S.M.A.C. - Industrial Medicine
16th January, 1941.
Dr. Joan K. McMichael,
Emergency Blood Transfusion,
Dear Dr. McMichael,
Of course I remember you quite well. I saw and spoke to you at the International Refugee Conference in Paris in 1939. I will be glad to do what I can to help you. Please excuse the long delay in replying to your letter. It was misplaced, I have only just found it.
I. Industrial Medicine. This is quite distinct from P.H. Work or A.R.P. or Shelter Work, and you ought to find it fascinating. I do. No other Specialty of Medicine equals it in its range or depth. It requires rather a versatile, broad-minded type of mind. It means not only a knowledge of Industrial Diseases, and Metallic and other Poisonings, but also of Workmen's Compensation, and Factory Welfare and Health work (including the psychological aspect.) You will find it urging you to keep up to date in most branches of Medicine. The Minister of Labour recently made an Order, imposing a compulsion on Employers in factories employing a certain number of people (2,000 or over) to have a Works Medical Officer. There was a Special Course for those first appointed at the London School of Hygiene recently. I should advise you (1st) to write to the B.M.A. (if not a member, join the Association),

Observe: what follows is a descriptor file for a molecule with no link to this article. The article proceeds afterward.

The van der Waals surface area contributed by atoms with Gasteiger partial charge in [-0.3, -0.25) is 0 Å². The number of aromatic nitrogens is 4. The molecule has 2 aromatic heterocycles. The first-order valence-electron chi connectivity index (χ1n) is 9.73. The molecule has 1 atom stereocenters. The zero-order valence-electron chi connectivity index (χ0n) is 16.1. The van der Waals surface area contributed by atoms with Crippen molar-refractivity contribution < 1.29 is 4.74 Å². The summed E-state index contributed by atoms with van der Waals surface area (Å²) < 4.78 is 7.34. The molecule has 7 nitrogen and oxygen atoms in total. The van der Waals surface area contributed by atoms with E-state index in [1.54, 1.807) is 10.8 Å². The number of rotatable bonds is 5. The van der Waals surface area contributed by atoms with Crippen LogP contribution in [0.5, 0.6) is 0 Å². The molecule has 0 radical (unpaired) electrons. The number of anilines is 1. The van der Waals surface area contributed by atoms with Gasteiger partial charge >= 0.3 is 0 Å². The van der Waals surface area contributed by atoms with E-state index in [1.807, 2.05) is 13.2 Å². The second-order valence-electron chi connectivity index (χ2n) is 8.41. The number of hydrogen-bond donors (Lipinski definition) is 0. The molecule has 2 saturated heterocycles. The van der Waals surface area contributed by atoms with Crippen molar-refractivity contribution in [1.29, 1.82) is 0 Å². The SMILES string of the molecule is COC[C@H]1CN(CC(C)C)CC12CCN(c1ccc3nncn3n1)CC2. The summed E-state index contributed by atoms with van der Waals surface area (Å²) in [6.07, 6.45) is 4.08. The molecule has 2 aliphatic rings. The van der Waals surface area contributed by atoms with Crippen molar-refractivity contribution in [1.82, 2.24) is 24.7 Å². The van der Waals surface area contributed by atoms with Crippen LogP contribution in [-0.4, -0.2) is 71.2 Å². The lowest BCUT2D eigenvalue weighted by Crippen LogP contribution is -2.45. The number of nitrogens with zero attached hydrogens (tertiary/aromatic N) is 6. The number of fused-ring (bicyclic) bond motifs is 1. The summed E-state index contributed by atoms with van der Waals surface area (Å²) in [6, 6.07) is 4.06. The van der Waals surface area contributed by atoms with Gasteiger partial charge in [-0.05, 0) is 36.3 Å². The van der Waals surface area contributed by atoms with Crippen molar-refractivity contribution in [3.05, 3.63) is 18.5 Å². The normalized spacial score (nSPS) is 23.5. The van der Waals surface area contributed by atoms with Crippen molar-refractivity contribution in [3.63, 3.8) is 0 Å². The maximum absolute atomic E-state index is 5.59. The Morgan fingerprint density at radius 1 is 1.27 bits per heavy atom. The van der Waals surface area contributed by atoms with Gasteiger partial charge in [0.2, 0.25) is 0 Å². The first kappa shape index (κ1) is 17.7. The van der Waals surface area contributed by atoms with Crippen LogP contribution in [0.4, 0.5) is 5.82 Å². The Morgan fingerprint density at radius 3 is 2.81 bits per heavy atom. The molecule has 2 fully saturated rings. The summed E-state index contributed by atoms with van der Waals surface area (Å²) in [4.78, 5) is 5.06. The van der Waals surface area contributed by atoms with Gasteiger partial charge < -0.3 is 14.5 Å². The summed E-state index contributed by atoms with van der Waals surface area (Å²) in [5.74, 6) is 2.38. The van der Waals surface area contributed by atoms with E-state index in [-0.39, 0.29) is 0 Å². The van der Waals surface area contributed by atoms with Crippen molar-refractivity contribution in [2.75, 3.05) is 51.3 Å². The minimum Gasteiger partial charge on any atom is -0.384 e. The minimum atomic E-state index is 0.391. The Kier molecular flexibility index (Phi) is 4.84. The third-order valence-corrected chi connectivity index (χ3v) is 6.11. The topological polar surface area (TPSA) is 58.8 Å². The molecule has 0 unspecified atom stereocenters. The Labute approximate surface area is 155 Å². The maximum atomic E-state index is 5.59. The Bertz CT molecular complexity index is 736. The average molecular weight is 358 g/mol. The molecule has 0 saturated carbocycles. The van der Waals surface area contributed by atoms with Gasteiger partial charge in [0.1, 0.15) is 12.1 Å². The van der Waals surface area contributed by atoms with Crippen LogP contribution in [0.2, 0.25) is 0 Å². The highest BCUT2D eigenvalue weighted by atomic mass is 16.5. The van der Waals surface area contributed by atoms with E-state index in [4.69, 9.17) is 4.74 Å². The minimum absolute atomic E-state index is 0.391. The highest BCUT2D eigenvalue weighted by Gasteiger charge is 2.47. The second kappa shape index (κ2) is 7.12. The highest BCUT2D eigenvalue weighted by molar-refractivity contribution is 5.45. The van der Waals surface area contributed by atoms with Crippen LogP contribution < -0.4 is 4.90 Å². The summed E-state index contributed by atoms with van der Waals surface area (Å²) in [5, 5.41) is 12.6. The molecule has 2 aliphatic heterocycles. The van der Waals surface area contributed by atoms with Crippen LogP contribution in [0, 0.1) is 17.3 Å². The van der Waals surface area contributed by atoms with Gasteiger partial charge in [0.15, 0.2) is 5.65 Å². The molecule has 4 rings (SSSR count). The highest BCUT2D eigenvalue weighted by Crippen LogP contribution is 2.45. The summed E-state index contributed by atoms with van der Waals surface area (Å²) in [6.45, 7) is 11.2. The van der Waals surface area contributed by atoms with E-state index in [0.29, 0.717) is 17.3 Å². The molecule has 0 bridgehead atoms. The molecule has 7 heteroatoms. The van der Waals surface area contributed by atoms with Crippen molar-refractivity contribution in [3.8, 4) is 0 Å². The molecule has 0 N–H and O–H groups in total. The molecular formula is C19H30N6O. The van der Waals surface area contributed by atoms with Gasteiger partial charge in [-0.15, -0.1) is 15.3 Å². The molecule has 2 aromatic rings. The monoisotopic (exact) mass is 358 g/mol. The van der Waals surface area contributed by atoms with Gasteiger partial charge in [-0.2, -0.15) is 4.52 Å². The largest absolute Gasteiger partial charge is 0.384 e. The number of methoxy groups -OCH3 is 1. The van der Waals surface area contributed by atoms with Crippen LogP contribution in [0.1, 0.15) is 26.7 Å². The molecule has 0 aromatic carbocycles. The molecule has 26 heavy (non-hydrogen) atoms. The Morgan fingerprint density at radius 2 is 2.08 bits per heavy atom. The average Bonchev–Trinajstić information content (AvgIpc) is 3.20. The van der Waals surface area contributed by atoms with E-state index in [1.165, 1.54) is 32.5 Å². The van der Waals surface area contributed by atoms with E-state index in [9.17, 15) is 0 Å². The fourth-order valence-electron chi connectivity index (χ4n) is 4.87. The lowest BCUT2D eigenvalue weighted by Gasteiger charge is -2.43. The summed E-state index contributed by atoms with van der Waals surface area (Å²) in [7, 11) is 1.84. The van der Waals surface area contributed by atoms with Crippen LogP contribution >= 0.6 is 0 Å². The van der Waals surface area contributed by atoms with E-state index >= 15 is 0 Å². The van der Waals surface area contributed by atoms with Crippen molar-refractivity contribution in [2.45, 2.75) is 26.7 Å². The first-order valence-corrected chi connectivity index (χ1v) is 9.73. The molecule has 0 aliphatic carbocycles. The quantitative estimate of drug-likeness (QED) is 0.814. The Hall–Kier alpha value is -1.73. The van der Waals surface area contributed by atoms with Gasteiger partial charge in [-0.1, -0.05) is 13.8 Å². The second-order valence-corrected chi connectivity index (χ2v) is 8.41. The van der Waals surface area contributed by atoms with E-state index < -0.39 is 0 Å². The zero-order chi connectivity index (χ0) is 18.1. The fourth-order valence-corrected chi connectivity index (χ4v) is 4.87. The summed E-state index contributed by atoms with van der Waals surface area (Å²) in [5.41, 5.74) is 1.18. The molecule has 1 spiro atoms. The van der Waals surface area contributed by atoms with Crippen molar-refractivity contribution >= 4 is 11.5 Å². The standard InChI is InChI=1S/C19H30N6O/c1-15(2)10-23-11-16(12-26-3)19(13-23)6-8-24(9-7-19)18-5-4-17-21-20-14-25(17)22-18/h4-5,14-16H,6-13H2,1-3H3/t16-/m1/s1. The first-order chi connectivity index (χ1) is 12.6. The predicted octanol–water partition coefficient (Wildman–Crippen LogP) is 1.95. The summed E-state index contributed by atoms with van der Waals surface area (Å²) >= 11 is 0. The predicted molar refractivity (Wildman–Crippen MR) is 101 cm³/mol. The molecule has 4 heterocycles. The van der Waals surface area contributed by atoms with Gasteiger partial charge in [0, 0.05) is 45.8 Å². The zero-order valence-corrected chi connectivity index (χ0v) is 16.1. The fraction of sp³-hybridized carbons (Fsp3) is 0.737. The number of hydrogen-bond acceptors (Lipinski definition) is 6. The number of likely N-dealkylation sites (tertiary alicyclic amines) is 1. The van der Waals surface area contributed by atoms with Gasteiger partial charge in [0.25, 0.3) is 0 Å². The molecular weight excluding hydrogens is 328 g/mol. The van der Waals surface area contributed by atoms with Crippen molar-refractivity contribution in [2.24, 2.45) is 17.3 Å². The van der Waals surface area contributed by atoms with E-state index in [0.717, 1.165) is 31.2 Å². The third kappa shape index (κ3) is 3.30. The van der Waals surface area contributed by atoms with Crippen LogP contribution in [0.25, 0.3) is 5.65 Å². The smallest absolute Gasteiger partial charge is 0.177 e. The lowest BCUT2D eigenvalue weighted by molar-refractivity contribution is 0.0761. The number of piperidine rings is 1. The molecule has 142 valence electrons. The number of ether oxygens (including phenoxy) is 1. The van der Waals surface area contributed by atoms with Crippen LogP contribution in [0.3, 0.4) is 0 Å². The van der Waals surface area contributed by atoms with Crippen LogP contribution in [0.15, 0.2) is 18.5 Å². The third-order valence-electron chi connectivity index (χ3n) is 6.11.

informing them of your interest and your desire to be so employed, and ask to be kept informed of any posts open, especially if in London (if you desire a metropolitan appointment). (2ndly) You should write to Dr. J. Bridge, Chief Medical Inspector of Factories, Ministery of Labour, Cleland House, Westminster, London, S.W.1., and tell him of your interest in this work, in your desire and hope to obtain a job of this character in London. Confidentially, Dr. Bridge prefers in some appointments to have a lady doctor doing the work, especially in factories with a liability or risk of Dermatitis. You need not tell Dr. Bridge I told you so, but otherwise